Wendy Chun

Nobel Conference 57

Wendy Chun

What if polarization is actually a goal of machine learning and big data--not an error accidentally produced by the methods and tools used in predictive data analytics? Wendy Chun believes that it is; she argues that these methods actually encode segregation, eugenics, and identity politics through the assumptions built into them at the ground level. To take just one instance, correlation is what enables big data to be used to make predictions about the future. But correlation stems from twentieth-century eugenic attempts to “breed” a better future. Predictive analytics is effectively designed to prevent the future from repairing the problems of the past.To desegregate networks, open the “echo chambers” and buttress social justice, Chun argues, we must develop alternative algorithms and interdisciplinary coalitions.

Chun is the author of several books, including the just-published Discriminating Data: Correlation, Neighborhoods and the New Politics of Recognition from which her lecture will be derived. The book investigates the centrality of race, gender, class and sexuality to machine learning and network analytics.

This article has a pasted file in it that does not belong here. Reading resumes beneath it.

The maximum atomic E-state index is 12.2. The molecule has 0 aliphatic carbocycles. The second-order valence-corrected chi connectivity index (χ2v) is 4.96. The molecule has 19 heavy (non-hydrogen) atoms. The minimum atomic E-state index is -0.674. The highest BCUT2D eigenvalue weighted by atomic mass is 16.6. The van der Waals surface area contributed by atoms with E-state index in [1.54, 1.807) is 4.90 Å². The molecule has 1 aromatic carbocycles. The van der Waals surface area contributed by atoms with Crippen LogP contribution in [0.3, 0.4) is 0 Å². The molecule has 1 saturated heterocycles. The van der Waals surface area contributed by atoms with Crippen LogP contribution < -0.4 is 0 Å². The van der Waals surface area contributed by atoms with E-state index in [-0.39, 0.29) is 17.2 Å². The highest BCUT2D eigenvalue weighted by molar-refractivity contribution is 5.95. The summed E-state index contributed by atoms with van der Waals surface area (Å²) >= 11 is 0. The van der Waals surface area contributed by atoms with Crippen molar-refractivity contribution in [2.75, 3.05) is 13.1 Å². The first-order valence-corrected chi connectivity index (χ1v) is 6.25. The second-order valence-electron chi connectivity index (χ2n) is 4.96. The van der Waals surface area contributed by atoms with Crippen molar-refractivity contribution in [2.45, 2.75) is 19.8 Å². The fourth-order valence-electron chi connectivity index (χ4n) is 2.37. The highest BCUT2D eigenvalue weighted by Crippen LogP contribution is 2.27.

Wendy Chun is founder of the Digital Democracy Institution, which she also leads. The Institute integrates research in the humanities and data sciences to address questions of equality and social justice. It seeks to combat the current proliferation of online “echo chambers” and discriminatory algorithms by creating alternative data literacies and paradigms for connection.

Wendy Chun is the Canada 150 Research Chair in New Media, School of Communication, Simon Fraser University. The recipient of Guggenheim, ACLS and American Academy of Berlin fellowships, she is a multidisciplinary researcher, with an undergraduate degree in systems design engineering from the University of Waterloo, and a PhD in English literature from Princeton.